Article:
Seeing Traveller being led into Wolverhampton’s parade ring by Brad Dourif and not Sean, witnessing Dourif giving his own stable jockey a leg up and not Orlando? Hurt like a bitch. That moment it didn’t matter that some of the remaining horses at Greystone were just as good, that he’d never really liked some of them like Sure Bet for example in the first place. Still felt like a kick in the gut.

Orlando was dressed in the Banas’ colours of blue and gold and was already sitting on Fiddling Nero, a seven year old brown gelding, good jumper even if not the fastest horse on the planet. As he was led around in the parade ring he spotted Sean with the Australian couple next to the railing.

As per usual Eric and Rebecca Bana looked like photo models out of a travelling brochure for exclusive trips to Australia. Even in Wolverhampton’s January drizzle the dark haired couple looked tanned, well rested and cheerful. Like this was just the most entertaining thing to do on the perpetual dream holiday that was their life. But while Mr and Mrs Bana and their two kids were talking to each other – Mr Bana obviously was just collecting pennies from his children, acting as their bookie – Sean clearly wasn’t listening. He’d drawn his cap down low but Orlando didn’t need to see his eyes to know what he was looking at.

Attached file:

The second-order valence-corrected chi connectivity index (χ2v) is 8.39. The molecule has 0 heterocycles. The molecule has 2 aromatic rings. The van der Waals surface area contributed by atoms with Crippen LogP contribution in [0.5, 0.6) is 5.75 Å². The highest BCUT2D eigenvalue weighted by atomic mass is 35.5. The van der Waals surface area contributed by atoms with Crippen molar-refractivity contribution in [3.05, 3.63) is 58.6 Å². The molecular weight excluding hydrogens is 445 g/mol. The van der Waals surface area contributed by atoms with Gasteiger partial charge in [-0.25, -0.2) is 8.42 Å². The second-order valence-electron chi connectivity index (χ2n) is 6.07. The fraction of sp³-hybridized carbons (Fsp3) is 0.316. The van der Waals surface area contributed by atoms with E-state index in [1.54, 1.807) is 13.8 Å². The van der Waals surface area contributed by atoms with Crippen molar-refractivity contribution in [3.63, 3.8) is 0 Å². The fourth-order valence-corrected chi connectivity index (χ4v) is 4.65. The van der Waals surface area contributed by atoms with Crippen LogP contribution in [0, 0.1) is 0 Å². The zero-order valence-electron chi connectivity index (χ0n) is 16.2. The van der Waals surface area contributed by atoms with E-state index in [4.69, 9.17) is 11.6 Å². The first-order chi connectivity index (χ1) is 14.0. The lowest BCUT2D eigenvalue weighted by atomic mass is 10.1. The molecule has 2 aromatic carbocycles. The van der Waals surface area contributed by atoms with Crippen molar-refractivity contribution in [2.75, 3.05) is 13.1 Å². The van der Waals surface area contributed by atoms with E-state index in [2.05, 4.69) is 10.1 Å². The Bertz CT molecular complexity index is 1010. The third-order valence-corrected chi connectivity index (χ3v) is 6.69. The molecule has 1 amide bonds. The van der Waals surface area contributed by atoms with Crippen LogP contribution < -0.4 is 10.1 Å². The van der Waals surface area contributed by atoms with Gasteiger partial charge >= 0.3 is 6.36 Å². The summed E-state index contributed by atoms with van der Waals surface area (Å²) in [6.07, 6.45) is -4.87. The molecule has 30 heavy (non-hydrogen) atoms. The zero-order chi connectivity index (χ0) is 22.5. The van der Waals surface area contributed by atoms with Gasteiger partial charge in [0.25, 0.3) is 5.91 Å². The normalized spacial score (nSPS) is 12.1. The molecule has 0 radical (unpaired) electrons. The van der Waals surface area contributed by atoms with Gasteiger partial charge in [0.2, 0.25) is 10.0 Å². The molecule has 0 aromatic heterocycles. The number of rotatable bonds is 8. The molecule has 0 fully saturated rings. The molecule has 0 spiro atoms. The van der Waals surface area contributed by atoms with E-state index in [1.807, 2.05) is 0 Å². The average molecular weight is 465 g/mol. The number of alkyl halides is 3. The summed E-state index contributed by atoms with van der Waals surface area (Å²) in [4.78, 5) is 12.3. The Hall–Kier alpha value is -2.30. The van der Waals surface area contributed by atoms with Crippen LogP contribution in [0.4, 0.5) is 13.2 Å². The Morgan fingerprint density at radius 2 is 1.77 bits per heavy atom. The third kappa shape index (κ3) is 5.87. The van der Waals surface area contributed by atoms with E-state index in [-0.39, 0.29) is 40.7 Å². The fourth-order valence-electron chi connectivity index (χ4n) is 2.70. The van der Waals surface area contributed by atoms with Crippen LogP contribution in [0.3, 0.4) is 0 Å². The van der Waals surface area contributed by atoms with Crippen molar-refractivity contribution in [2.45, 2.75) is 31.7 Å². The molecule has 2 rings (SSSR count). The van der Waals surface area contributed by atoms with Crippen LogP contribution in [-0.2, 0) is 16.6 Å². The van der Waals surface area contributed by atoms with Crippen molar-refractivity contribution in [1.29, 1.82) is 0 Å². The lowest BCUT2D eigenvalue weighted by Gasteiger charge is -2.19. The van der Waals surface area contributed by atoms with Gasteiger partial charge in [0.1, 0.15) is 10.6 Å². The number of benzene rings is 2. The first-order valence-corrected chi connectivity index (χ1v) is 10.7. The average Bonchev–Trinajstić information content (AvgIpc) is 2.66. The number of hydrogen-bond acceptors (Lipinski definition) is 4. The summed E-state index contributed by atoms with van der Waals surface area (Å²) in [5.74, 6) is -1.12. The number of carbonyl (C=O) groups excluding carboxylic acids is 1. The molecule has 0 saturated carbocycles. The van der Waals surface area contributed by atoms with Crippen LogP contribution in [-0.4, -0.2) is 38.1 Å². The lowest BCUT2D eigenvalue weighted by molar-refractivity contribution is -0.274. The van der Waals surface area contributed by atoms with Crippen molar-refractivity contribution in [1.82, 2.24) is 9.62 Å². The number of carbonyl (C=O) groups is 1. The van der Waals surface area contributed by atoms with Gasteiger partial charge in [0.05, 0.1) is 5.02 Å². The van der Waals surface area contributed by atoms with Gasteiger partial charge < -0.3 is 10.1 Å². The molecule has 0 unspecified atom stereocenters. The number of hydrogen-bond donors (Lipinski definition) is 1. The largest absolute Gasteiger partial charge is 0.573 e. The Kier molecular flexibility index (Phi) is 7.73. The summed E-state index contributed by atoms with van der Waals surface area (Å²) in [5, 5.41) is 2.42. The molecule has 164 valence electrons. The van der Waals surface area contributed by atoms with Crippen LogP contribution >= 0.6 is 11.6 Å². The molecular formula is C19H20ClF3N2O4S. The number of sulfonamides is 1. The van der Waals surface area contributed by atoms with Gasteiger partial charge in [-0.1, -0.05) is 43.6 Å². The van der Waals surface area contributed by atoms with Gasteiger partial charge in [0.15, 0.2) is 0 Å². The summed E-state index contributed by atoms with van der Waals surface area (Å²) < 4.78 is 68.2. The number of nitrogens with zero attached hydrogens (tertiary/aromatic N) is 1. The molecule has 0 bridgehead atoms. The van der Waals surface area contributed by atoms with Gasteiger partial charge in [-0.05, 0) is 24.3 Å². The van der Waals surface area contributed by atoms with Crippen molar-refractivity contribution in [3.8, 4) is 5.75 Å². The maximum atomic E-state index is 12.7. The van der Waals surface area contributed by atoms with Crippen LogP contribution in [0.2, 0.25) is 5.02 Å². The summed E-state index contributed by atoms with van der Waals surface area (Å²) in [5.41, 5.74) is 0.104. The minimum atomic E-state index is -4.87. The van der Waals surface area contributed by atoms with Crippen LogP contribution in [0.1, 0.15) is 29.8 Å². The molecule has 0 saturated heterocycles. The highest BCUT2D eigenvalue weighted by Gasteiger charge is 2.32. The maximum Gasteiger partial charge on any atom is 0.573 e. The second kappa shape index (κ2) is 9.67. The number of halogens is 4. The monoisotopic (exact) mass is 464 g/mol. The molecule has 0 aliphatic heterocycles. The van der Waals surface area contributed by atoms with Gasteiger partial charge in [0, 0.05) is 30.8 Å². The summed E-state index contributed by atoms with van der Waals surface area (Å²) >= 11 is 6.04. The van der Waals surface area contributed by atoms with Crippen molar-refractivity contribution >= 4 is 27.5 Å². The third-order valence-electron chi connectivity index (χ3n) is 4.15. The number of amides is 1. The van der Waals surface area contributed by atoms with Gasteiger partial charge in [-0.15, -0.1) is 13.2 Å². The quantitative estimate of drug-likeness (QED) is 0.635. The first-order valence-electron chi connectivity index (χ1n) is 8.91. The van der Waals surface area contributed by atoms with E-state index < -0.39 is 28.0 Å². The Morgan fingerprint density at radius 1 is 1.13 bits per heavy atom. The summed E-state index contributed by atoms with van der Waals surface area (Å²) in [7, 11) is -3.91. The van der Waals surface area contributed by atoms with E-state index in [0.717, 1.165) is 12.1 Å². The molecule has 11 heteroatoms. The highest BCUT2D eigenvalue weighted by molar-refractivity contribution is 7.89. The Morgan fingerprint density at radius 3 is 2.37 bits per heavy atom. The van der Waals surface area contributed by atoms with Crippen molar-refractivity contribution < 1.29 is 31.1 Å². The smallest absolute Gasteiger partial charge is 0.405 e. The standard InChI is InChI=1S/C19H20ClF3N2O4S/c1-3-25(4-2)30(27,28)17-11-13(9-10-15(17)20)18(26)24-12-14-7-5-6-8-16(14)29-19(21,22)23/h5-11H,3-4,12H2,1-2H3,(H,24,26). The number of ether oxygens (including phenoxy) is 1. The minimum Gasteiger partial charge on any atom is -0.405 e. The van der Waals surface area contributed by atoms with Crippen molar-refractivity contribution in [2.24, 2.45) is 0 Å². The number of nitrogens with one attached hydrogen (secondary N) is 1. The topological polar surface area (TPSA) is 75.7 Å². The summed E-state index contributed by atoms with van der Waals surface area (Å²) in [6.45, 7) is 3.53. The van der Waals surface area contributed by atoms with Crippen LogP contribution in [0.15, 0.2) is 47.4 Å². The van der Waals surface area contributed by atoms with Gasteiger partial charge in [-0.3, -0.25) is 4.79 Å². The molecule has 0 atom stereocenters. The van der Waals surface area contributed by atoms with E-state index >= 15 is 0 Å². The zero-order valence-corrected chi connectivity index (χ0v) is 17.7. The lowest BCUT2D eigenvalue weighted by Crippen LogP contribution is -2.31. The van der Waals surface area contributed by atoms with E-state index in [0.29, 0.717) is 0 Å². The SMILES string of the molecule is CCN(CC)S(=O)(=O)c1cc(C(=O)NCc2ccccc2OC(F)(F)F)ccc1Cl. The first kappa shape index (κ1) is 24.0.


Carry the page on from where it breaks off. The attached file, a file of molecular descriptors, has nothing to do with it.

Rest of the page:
Traveller was making a big show of his round in the parade ring, leading his groom rather than being led by him, and looking as beautifully powerful as ever. Sean’s gaze followed him and when the stallion was led past Fiddling Nero, Orlando caught a glimpse of his eyes. It was just for a fleeting moment but he saw it in Sean’s eyes, the loss, the regret, the anger, the resignation. The look was gone in a flash and Sean finally turned towards the Banas, reacting to something Mrs Bana had said. But Orlando didn’t need anything more.

“I want to give the horse a good luck kiss,” announced the little girl when Fiddling Nero stopped close to them, just as Orlando joined them.

Her brother looked intensely sceptical, but Bana smiled broadly.

“We don’t kiss horses, Soph’, they don’t particularly like it.”

“Like when Mommy kisses Klaus?” she asked back and smiled broadly, the miniature version of her father’s grin, when a thought struck her. “But he likes it, secretly.”

Her brother Klaus now looked scandalised and vehemently shook his head in denial.